Four of those skiers are men. In addition to Belov, Maxim Vylegzhanin placed 14th (+43.2), Alexander Legkov followed in 15th (+45.9) and Alexey Petukhov finished 23rd (+56.7) out of 157 finishers on Friday.

Devon Kershaw (front) training with U.S. Ski Team sprinter Andy Newell in Sjusjøen, Norway, last week. (Photo: Noah Hoffman)

Ahead of them, Canada’s Devon Kershaw ended up 12th (+39.9), tying another Russian Artem Maltsev (who is not on the IOC-banned list) with identical times.

“My stance on the whole Russian fiasco is unchanged,” Kershaw wrote in an email, referring to a previous email he wrote to FasterSkier earlier this week when asked how he felt about the IOC-banned Russians competing in FIS events. “I find the entire thing both disturbing and hilarious. The fact that FIS is risking their credibility like this makes no sense to me. Apparently there will be an emergency meeting of sorts tomorrow about it (with FIS I’m assuming but I haven’t heard much about it) – so we’ll have to all wait and see what they come up with.

“As for seeing Belov win – I mean, that’s no surprise,” Kershaw continued. “He’s shown that he’s a force when he’s in form. But yeah, the fact that he and others have been recently banned for life by the IOC are winning races after that news came out just shows the Mickey Mouse club that our sport has become.”

As for his own race, Kershaw wrote that he felt great about it. The course suited him well without too much hard climbing. “… You kind of need to be pushing the whole way around. I really like courses like that,” he wrote.

The conditions, however, with about 10 to 15 centimeters of new snow from the early morning that continued into the race, made the course slower, which Kershaw found to be more challenging.

“But that is another reason why I am so satisfied with the effort today. Individual start skating in soft conditions? Not my favourite, so I’m happy how I was able to execute things,” he wrote. “For me to be in the mix in a 10km skate like that feels great. I had good energy all race and hit my technical goals for the race too, so I have to be satisfied.”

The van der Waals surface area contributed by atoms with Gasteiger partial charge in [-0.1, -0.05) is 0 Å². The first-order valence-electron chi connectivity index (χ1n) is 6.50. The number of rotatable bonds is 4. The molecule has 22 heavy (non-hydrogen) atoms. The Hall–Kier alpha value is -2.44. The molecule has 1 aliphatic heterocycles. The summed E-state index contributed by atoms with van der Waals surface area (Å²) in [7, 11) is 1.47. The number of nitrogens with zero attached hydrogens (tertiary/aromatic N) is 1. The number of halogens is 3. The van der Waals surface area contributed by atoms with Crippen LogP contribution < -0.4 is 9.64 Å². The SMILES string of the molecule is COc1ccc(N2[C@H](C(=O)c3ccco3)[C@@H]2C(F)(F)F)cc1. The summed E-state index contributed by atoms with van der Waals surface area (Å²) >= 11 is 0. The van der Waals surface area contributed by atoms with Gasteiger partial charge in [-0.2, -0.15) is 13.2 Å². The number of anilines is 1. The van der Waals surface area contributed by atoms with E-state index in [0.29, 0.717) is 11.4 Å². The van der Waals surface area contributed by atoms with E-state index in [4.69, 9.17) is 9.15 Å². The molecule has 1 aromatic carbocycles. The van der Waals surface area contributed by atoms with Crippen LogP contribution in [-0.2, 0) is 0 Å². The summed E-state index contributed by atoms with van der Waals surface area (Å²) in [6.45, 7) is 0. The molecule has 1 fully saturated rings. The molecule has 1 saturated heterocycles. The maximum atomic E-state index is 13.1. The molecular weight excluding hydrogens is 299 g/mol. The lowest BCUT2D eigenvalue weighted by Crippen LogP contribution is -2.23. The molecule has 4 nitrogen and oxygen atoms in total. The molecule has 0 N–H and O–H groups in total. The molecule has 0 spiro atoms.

Kershaw and the rest of Canada’s Period 1 World Cup team arrived in Gällivare last Sunday. Over the last week, they’ve been testing equipment and getting into a race routine ahead of the World Cup opener, he explained.

“I changed various things with my training this year so it’s exciting to see how my body feels in the beginning of a new season,” Kershaw wrote. “… My goals are really to just be calm and execute well – which means going into the racing with no expectations other than to ski as technically well as possible while working on the whole pacing thing (which can be challenging at the beginning of the season when you don’t have that many races in the body). I’ll look to have another well executed race tomorrow and the results will be what they will be.”

Canada’s NorAm leader at the end of last season, Russell Kennedy (Team R.A.D.) was the next-best Canadian in 48th (+1:35.7), followed by Len Valjas (World Cup Team) in 49th (+1:37.0). Jack Carlyle (Alberta World Cup Academy) placed 67th (+2:07.2), Julien Locke (National U25 Team) was 72nd (+2:10.9), Graeme Killick (World Cup Team) 90th (+2:32.2), Brian McKeever (Para Nordic Team) 97th (+2:39.0), and Jess Cockney (World Cup Team) 119th (+3:10.7). Knute Johnsgaard (World Cup Team) did not start.

Racing continues in Gällivare this weekend with 10/15 k classic individual starts on Saturday followed by classic sprints on Sunday.

Results: Women | Men

The post Kalla, Belov Top Gällivare FIS Opener; Randall 8th, Kershaw 12th appeared first on FasterSkier.com.

Bjørgen, Sundby Come Up Big in Beito Opening 10/15 k; Hoffman 29th

Norway’s Marit Bjørgen racing to a 29-second win in Friday’s 10 k classic FIS race in Beitostølen, Norway. (Photo: Aleks Tangen)

BEITOSTØLEN, Norway — The question of whether Bjørgen or Weng will be the bigger name this season went in the favor of the former on Friday at Norway’s first big matchup of the season. Marit Bjørgen, now 37 and in her 20th World Cup season, won the first race of the three-day International Ski Federation (FIS) weekend in Beitostølen, starting last out of 56 women and finishing first in the 10-kilometer classic individual start, with 29.4 seconds between her and Weng in second place.

On a morning that marked the start of the 2017/2018 season in Norway, with temperatures just below zero and a snow squall during the women’s pre-race warmup, the snow covering the course appeared loose but ample.